Higher Education Quick Takes

Quick Takes

August 29, 2012

For years, one recruitment tool for colleges has been to buy names of students who take standardized tests, score at certain levels and meet various other criteria. At a time that many colleges are pushing to recruit more foreign students, the Educational Testing Service and Hobsons have announced a new product applying the idea to those taking the TOEFL, one of the exams that foreign applicants may take to demonstrate competence in English. Under the new program, those taking the TOEFL will indicate their willingness to be included in a database from which colleges may purchase names of potential applicants meeting criteria selected by the colleges.

 

August 29, 2012

Campus Reform, a conservative organization, has been inviting students to submit videos of liberal professors, promising $100 if the videos lead to an article for the group. Kieran Healy, a sociologist at Duke University, decided he could make money off the offer, turning himself in as a liberal, with a YouTube video offering evidence of the potentially dangerous books a liberal professor might read. Campus Reform did not respond to an e-mail from Inside Higher Ed asking if Healy would receive $100.

 

 

August 29, 2012

Carleton University, in Canada, has rewritten an agreement that led to a donation of $15 million and to considerable faculty criticism, The Globe and Mail reported. The concern focused on an advisory committee, controlled by the donor. The new agreement says that the committee will provide "strategic" advice. But removed from the committee's purview are roles in faculty hiring and curricular decisions for the institute created with the gift.

 

August 28, 2012

In today’s Academic Minute, Rachel Gross of the Albert Einstein College of Medicine of Yeshiva University explains how fears about not having enough to eat can contribute to obesity. Learn more about the Academic Minute here.


 

August 28, 2012

Students who earn associate degrees from for-profit colleges see substantial earnings returns and, in some cases, outperform their peers who hold two-year degrees from community colleges, according to a new research paper from the National Bureau of Economic Research. However, students who drop out of two-year degree tracks at for-profits fare worse in the labor market than do their counterparts at community colleges, found the study, which was authored by Stephanie Riegg Cellini, an assistant professor of public policy at George Washington University, and Latika Chaudhary, an assistant professor of economics at Scripps College.

August 28, 2012

A U.S. district court on Friday dismissed a lawsuit over the mandate that health insurance plans cover contraception from Wheaton College, the evangelical college in Illinois, saying the suit was premature. In its original lawsuit, Wheaton said it was exempt from the administration's one-year "safe harbor" before insurance would have to begin covering all forms of contraception at no cost for female employees, because it had covered some forms of birth control -- including emergency contraception -- on Feb. 10, the cutoff date for the safe harbor.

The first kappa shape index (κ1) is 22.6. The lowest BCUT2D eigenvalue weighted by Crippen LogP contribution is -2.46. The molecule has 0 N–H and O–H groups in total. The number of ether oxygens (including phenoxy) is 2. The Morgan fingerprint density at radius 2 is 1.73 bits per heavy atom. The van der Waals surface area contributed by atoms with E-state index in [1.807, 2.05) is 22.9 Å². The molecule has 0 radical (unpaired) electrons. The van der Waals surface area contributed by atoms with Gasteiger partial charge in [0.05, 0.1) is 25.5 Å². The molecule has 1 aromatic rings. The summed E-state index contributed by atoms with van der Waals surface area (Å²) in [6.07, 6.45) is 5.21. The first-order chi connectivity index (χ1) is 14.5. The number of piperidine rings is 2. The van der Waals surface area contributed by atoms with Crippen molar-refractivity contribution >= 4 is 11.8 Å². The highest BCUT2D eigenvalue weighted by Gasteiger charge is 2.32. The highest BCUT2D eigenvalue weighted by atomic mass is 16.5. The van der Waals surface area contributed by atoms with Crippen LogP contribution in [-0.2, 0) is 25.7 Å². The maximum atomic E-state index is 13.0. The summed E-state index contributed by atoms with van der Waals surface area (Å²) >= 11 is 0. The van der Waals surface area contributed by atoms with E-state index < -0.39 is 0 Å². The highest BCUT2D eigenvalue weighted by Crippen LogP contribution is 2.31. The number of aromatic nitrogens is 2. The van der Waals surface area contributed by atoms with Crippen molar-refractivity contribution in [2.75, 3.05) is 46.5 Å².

Since that filing, the Department of Health and Human Services issued guidance that would make Wheaton eligible for the safe harbor, because the college was attempting to end contraception coverage when the safe harbor deadline expired. The Washington, D.C., district court found that Wheaton did not have standing to sue the administration and that the suit was premature because enforcement does not begin until Aug. 1, 2013.

The suit is the third to be dismissed in recent weeks. Belmont Abbey College, a Roman Catholic college in North Carolina, lost a similar court challenge in D.C. in July, as did a suit from several states and Catholic employers (but no colleges) in Nebraska.

August 28, 2012

In Quebec on Monday, many classes resumed at universities that had effectively been shut down by student strikes, CBC News reported. Most student unions have voted to end their strikes, and a controversial provincial law ordered the resumption of classes. But at the University of Montreal and at the University of Quebec at Montreal, some students remained on strike and attempted to block courses from taking place. Authorities arrested 19 protesters at the University of Montreal.

 

August 27, 2012

The terrorist attacks of 9/11 left the Borough of Manhattan Community College's Fiterman Hall, adjacent to the World Trade Center, in irreparable condition. Today the college, part of the City University of New York, will unveil a rebuilt Fiterman Hall. The revived facility will house a fine arts gallery, 80 smart classrooms and computer laboratories, offices, library spaces, music ensemble rooms and a rooftop conference center.

August 27, 2012

In today’s Academic Minute, Luke Galen of Grand Valley State University examines the connection between social wellbeing and various degrees of religious belief. Learn more about the Academic Minute here.

 

August 27, 2012

Lon Morris College, a private, two-year institution in Texas that has been facing severe financial difficulties, has announced that it will not hold a fall semester. A statement from the college said that it is working with Jacksonville College and Tyler Junior College to find places for students admitted to the college. The statement said that the college is looking for a "purchaser" or "financial partner."

 

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